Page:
More selections on race | The Sun Magazine
Featured Selections

More selections on race

July 17, 2020

We’ve gathered additional selections about race from The Sun’s archive. They are all freely available for anyone to read and share. For previous selections, click here.

The Run-On Sentence

Eddie Ellis On Life After Prison

“To change public policy, we also have to change people’s thinking, and to change their thinking, we have to change the language they use. . . . When you say ‘convict,’ a negative image invariably springs into people’s minds. If you use only such fraught terms as ‘criminal’ or ‘felon’ or ‘offender’ or ‘inmate,’ you are suggesting that these are not human beings capable of being redeemed. Words matter. . . .

By changing the language, you change the conversation.”


Bang, Bang, In A Boy Voice


“My nine-year-old mind was filled with questions. Why did white men want us dead, but not white women? And why us? What had we done to them? And why four hundred years? Had we been friends four hundred and one years ago? One Sunday night my stepfather and I were watching a Giants-Redskins game, and during a commercial I asked him how what one man had done was the fault of all white people. ‘As a whole, they can’t be trusted,’ he told me. His tone was matter-of-fact, and his voice seemed to come from somewhere else. What I really wanted was for him to tell me why men shoot boys, and why boys rob men on trains, and what it is about skin color that makes people so angry. . . .

Then we hit 81st Street, and I realized the train was standing-room-only, packed with what seemed like all the white people in the galaxy. The bodies now had faces, bright as bulbs. I couldn’t distinguish which of those white faces belonged to a potential killer and which didn’t. They weren’t clearly marked as evil, like the faces of the bad guys in my fantasies.”


Not So Black And White

Dorothy Roberts On The Myth Of Race

“Everyone should understand the reason we have mass incarceration of black men and women isn’t because most of them are violent and dangerous. We don’t have a huge foster-care population because so many black parents are monsters. Researchers are too often trying to figure out how to ‘fix’ black people. My mantra is ‘There is nothing wrong with black people.’ What’s wrong is structural racism. The systems in place ruin black people’s lives and restrict their opportunities to participate equally in society. . . .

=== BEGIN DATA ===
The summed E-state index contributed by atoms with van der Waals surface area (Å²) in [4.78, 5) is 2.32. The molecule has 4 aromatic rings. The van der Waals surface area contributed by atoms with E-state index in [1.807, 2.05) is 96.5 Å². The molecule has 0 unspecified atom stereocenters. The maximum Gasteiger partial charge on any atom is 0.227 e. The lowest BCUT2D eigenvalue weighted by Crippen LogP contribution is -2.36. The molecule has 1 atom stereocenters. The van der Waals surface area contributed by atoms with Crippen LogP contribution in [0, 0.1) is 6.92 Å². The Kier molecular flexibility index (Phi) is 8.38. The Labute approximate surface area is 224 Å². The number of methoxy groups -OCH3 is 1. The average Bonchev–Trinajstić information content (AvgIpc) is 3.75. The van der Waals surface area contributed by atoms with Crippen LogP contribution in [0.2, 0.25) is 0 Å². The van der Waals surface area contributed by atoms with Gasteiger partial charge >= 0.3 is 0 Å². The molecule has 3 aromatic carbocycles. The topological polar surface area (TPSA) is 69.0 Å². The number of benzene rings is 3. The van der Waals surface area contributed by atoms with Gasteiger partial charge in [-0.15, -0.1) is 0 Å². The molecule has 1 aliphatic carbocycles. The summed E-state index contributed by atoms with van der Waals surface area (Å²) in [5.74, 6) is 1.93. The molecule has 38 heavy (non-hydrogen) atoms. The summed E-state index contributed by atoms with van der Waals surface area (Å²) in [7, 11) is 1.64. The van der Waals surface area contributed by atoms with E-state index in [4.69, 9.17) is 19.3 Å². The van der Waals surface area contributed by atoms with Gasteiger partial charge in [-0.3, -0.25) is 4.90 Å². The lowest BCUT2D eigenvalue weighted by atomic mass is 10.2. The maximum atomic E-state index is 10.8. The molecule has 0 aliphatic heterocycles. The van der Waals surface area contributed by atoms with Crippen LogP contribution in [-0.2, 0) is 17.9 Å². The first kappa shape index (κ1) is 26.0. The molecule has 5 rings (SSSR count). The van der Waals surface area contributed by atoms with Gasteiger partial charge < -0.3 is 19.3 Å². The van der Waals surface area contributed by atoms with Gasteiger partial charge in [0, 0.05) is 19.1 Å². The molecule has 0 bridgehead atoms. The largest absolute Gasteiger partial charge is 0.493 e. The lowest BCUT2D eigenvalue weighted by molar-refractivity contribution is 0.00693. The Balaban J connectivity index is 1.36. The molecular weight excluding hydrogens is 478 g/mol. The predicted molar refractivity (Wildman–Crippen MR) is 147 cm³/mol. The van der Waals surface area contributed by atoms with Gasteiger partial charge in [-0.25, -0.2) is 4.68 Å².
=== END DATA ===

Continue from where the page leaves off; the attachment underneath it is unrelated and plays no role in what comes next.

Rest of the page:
As a political invention, race continues to determine power arrangements and is not going to just go away. We have to dismantle racist institutions to affirm our common humanity. And to do that, we need to understand how the concept of race really functions.”


To Free Ourselves, We Must Feed Ourselves

Leah Penniman On Bringing People Of Color Back To The Land

“The work of Soul Fire is about reaching back over those four hundred years of oppression and rediscovering our noble and dignified heritage of belonging to the land. We’re reviving that ancestral wisdom, defining a relationship to the land based not on the ways we’ve been harmed, but on the ways that our ancestors achieved dignity and sustainability.”


Father Figure


The featured images are from Lee’s award-winning project Father Figure: Exploring Alternate Notions of Black Fatherhood. From 2011 to 2015, Lee photographed black fathers and their families, immersing himself in their daily lives. By focusing on intimate moments of everyday life, Lee interrogates the stereotype of absent black fathers.

The project was motivated by his personal journey of identity formation and cultural belonging. Lee, who is now in his fifties, had been raised in Germany by Korean parents. In his thirties he found out his biological father was not the man who’d raised him, but a black American. He had a fraught relationship with his Korean father and though he never met his biological father, Lee was comforted by spending time with the men and children in his photographs.


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